When it comes to
, using soap and water is still one of the best bets for good hygiene.
That's not to dismiss other methods, such as waterless hand rubs or hand wipes, which may also help. Whatever hand cleanser you choose, use it for at least 10 seconds and consider washing your hands a couple of times a day, just to be on the safe side, researchers suggest.
"Our study showed that the antimicrobial hand washing agents were significantly more effective in reducing bacteria than the alcohol-based hand rubs and waterless hand wipes," writes William Rutala, PhD, MPH, a professor of medicine at the University of North Carolina at Chapel Hill.
The finding is especially important for health care professionals -- and their patients. "Health-care associated infections rank in the top five causes of death, with an estimated 90,000 deaths each year in the United States," the study shows.
Studies have repeatedly shown that good hand hygiene by health care workers can help avoid those infections. Likewise,
But with so many hand cleaners on the market, which are best at removing bacteria and viruses? And how long does it take to scrub, rub, or wipe your hands clean?
Testing the Cleansers
To find out, 62 volunteers rolled up their sleeves and got their hands dirty in the name of science.
First, they washed their hands with plain old soap without any microbe-fighting agents. Next, their hands were covered with liquid laden with a harmless bacterium and virus. Those bugs were chosen because they mimic more threatening germs.
Then, the clock started ticking. Volunteers had 10 seconds to use the hand-cleaning product assigned to them.
That's how long health care workers typically take to wash their hands, according to the study. Previous research has tested 30-second hand washing sessions, but that's not always done in real life, say the researchers.
Cleansers included waterless hand rubs, waterless hand wipes, and antimicrobial soaps. For comparison, the volunteers also tried using plain soap and water, as well as tap water alone.
Each person tried their assigned products 10 times. That let the researchers see if the cleansers' effectiveness changed with repeated use. The bacterium and virus levels were measured after the first, third, fifth, seventh, and 10th trials of each product.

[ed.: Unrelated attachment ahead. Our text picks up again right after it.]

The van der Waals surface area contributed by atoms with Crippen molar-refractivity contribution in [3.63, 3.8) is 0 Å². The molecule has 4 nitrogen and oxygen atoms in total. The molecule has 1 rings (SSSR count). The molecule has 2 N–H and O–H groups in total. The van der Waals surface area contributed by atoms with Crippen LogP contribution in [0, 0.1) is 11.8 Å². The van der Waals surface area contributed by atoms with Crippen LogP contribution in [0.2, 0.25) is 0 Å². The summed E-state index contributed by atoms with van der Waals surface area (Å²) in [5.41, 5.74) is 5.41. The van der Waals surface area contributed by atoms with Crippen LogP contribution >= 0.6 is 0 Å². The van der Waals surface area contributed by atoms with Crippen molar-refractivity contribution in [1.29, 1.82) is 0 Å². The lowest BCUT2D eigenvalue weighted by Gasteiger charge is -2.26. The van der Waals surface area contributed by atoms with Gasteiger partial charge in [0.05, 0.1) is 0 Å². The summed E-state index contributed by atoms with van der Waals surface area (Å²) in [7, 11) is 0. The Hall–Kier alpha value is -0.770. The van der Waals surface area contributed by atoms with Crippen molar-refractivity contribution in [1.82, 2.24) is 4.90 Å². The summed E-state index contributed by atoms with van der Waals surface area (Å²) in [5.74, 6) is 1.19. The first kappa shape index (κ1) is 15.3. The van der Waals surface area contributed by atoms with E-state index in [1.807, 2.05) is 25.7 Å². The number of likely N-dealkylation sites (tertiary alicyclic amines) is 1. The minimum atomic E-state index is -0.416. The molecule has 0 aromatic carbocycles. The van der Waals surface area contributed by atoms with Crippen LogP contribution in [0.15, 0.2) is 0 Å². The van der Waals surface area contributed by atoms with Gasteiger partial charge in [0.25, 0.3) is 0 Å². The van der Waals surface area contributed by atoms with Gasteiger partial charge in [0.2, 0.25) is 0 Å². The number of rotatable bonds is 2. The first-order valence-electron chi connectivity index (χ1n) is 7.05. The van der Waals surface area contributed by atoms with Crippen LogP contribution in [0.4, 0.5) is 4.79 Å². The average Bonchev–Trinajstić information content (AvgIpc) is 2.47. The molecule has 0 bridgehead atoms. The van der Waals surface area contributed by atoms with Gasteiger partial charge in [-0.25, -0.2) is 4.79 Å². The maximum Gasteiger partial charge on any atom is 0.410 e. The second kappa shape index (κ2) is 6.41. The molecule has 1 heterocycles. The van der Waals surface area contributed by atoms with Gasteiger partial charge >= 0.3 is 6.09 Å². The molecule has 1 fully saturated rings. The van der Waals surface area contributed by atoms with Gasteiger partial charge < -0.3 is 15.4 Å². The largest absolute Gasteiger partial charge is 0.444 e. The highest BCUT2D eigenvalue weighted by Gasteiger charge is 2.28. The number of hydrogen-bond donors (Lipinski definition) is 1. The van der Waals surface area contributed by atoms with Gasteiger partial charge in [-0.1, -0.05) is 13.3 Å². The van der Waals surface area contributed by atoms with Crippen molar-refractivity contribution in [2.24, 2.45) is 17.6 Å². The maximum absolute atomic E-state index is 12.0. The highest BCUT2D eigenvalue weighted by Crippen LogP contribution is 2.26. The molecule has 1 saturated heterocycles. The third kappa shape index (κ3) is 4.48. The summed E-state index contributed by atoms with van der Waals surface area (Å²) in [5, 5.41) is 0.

Results Come Clean
Most of the cleansers drastically cut the bacteria. However, some were better than others.
"Our study showed that, at a short exposure time of 10 seconds, all agents with the exception of hand wipes demonstrated a 90% reduction of bacteria on the hands," says Rutala, in a news release.
After one round of hand washing, the best bacterium removers were:
Next came alcohol-based hand rubs, followed by hand hygiene wipes.
After 10 rounds, the antimicrobial hand-washing agents were all more effective at removing the bacterium than the alcohol-based hand rubs and waterless hand wipes.
Of the antimicrobial hand washing agents, those containing CHG were the most effective at removing bacterium, the study shows.
Which Cleansers Are Best at Removing Viruses?
In terms of removing the virus, the antimicrobial hand-washing agents and controls (plain soap and water, or tap water alone) fared best.
By the 10th round, the best virus removers were:
After 10 sessions, hand-washing agents with CHG were less effective at removing the virus than those with benzethonium chloride or plain soap and tap water.
"Although viruses are a less common cause of health care-associated infections than are bacteria, in situations in which infection with viruses are likely (e.g., gastroenteritis because of norovirus or hepatitis A infections), the use of soap and water washes should be considered," says the researchers.
Hand Wipes, Rubs Still Useful
"Hand-washing agents were superior to both alcohol-based hand rubs and hand hygiene wipes" in removing the virus, the study cites.
One alcohol-based hand rub -- which contained ethyl alcohol and silver iodide -- made a lesser but still significant reduction in the virus. "All other agents except PCMX, which included alcohol-based hand rubs and wipes failed to demonstrate a statistically significant reduction in [the virus]," the study reads.
But those products may still come in handy. It's not always possible for health care workers (or anyone else) to get to a sink to use soap and water.
"The use of alcohol-based hand rubs will continue to be an important addition to our existing infection control [options] to improve hand hygiene compliance and at those locations at which sinks are not available," the researchers write.
It would be prudent for health care workers to also use "traditional hand hygiene with an antiseptic agent or a nonantimicrobial soap throughout the day," they say.